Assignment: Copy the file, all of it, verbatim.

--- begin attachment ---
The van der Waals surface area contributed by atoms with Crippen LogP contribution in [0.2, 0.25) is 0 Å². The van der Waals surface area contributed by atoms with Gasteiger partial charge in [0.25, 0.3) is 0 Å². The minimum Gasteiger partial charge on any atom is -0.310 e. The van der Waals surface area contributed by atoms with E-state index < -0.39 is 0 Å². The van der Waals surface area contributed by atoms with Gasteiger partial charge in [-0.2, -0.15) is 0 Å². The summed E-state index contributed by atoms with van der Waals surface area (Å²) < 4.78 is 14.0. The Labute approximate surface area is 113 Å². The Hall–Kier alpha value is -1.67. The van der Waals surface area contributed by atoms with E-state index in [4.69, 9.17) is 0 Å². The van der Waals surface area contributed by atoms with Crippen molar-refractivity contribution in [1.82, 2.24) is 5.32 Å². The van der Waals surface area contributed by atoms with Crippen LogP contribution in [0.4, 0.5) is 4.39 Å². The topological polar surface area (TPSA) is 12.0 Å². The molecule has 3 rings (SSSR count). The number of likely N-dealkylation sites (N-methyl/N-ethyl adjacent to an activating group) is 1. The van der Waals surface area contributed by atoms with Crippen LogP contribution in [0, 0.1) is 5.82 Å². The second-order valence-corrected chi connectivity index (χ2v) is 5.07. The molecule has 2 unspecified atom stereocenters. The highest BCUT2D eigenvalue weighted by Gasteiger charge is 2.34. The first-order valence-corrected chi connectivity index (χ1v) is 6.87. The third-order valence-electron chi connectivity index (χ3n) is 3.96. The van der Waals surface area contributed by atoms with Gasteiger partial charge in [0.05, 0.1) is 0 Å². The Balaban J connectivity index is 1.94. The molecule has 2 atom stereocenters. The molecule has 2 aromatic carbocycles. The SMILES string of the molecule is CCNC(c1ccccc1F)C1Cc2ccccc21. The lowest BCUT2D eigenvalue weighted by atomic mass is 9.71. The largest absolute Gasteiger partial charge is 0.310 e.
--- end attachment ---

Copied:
The van der Waals surface area contributed by atoms with Crippen LogP contribution in [0.2, 0.25) is 0 Å². The van der Waals surface area contributed by atoms with Gasteiger partial charge in [0.25, 0.3) is 0 Å². The minimum Gasteiger partial charge on any atom is -0.310 e. The van der Waals surface area contributed by atoms with E-state index < -0.39 is 0 Å². The van der Waals surface area contributed by atoms with Gasteiger partial charge in [-0.2, -0.15) is 0 Å². The summed E-state index contributed by atoms with van der Waals surface area (Å²) < 4.78 is 14.0. The Labute approximate surface area is 113 Å². The Hall–Kier alpha value is -1.67. The van der Waals surface area contributed by atoms with E-state index in [4.69, 9.17) is 0 Å². The van der Waals surface area contributed by atoms with Crippen molar-refractivity contribution in [1.82, 2.24) is 5.32 Å². The van der Waals surface area contributed by atoms with Crippen LogP contribution in [0.4, 0.5) is 4.39 Å². The topological polar surface area (TPSA) is 12.0 Å². The molecule has 3 rings (SSSR count). The number of likely N-dealkylation sites (N-methyl/N-ethyl adjacent to an activating group) is 1. The van der Waals surface area contributed by atoms with Crippen LogP contribution in [0, 0.1) is 5.82 Å². The second-order valence-corrected chi connectivity index (χ2v) is 5.07. The molecule has 2 unspecified atom stereocenters. The highest BCUT2D eigenvalue weighted by Gasteiger charge is 2.34. The first-order valence-corrected chi connectivity index (χ1v) is 6.87. The third-order valence-electron chi connectivity index (χ3n) is 3.96. The van der Waals surface area contributed by atoms with Gasteiger partial charge in [0.05, 0.1) is 0 Å². The Balaban J connectivity index is 1.94. The molecule has 2 atom stereocenters. The molecule has 2 aromatic carbocycles. The SMILES string of the molecule is CCNC(c1ccccc1F)C1Cc2ccccc21. The lowest BCUT2D eigenvalue weighted by atomic mass is 9.71. The largest absolute Gasteiger partial charge is 0.310 e.